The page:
What doesn’t make sense is why HEC didn’t use the 2010 memo to start solving problems. Things move slowly in government, but if the work process system was this bad, why wasn’t it fixed? A part of it might be the VA wasn’t interested in fixing the system because it didn’t want to lose any money. This is a horrible theory, but it isn’t like the VA hasn’t had issues for years. The IG discovered last year a VA supervisor in Hawaii was trying to hide data (emphasis mine).

The data manipulation happened last year when there was heightened scrutiny nationwide over how long veterans were waiting to see doctors. The electronic records altered in Honolulu dealt with benefits claims, not medical appointments. But the finding underscores that there are ongoing problems within the system.

It really shouldn’t be surprising how screwed up the VA Department is. The federal government’s efforts to “help” veterans has been rife with fraud all the way back to the 1920s. The very first Veterans’ Bureau commissioner, Charles R. Forbes, spent two years in federal prison for defrauding the U.S. Government. The Senate discovered he’d left thousands of pieces of mail from veterans unopened and hardly awarded any disability insurance to wounded vets. This should have been a klaxon warning of the highest order and signaled why the Veterans’ Bureau shouldn’t have existed. But the federal government wouldn’t get rid of the bureau because it would make elected officials look heartless. The Sweet Bill, which created the Veterans’ Bureau, was passed because the government was accused of not taking care of World War I veterans. This is unfortunately what happens when people look towards the government to solve a problem. The government created Social Security because the elderly didn’t have retirement cash. The government did Prohibition because too many people were drinking. Obamacare was done because people didn’t have health insurance.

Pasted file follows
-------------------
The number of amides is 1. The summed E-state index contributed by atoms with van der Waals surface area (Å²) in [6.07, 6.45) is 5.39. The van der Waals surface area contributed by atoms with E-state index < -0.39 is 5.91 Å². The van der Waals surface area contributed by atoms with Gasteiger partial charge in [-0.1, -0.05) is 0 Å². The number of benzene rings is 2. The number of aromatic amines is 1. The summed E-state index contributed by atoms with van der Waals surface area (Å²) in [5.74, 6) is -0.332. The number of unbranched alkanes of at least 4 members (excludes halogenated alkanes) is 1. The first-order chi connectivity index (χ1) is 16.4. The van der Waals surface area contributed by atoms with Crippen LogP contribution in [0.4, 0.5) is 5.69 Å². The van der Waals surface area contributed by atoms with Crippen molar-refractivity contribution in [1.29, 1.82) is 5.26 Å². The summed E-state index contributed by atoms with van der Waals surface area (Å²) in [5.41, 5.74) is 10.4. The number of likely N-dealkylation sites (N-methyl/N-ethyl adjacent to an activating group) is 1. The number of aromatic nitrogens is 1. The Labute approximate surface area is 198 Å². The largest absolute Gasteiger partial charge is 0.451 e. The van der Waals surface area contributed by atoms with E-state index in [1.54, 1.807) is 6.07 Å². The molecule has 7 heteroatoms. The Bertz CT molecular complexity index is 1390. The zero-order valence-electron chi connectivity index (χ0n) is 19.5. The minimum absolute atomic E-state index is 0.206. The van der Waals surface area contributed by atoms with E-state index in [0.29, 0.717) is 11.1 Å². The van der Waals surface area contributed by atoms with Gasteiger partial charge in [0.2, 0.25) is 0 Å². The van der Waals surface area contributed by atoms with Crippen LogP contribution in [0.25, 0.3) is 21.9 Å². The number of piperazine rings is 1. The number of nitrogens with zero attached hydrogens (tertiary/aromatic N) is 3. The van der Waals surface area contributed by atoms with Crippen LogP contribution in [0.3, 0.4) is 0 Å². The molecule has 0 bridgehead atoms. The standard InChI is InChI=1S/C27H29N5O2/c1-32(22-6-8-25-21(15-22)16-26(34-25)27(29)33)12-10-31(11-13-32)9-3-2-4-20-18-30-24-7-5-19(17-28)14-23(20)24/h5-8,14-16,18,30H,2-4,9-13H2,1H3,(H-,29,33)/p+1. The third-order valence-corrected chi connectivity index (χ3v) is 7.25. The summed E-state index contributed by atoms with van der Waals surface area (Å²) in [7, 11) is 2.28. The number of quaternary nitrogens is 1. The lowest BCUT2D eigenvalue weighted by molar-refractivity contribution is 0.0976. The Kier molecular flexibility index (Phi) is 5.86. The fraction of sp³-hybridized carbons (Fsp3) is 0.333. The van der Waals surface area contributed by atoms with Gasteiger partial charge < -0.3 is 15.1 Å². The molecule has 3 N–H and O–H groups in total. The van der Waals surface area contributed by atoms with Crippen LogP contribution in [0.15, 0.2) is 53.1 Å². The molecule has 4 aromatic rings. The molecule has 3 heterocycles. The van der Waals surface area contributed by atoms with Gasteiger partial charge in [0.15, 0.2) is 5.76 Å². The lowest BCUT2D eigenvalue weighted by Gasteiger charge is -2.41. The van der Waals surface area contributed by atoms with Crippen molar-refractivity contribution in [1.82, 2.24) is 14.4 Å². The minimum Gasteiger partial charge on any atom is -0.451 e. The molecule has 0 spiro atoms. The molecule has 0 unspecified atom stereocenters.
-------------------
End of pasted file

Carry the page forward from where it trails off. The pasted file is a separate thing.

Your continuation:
This isn’t saying veterans shouldn’t be taken care of, it’s only questioning whether the government is the right instrument to administer the care. If the government decided to shut down the VA system tomorrow, charities would step up to help. Five Fingered Death Punch did a song about veterans who come back from wars and even provided a long list of veterans organizations. Gary Sinese’s foundation has a similar list and even points out why a one stop shop for all veterans’ needs isn’t the way to go (emphasis mine).

For many years prior to establishing the Foundation, Gary supported our troops by working with and raising awareness for several military charities. With the enormous needs in the military and veterans community, one charity alone cannot fulfill them all.

It’s time for the federal government to gradually start closing down the VA department. The move will probably take at least 20 years with a gradual reduction of benefits until the budget reaches zero. What the government could do instead is start partnering up with military charities. This doesn’t mean giving them money, but simply giving them access. If a vet is in the hospital, then the charities could be allowed to hand out information on what they do and how they help. Veterans looking to get medical care should be allowed to go to their own doctors, instead of VA Hospitals. Unfortunately, this probably isn’t going to happen because it takes a disciplined Congress and disciplined President to carry out smaller budgets. What people in the freedom and liberty movement can do is keep their elected officials accountable. This means paying attention to things, which is admittedly easier said than done. But it is possible, it just takes work.

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David Strom 8:41 PM on January 30, 2023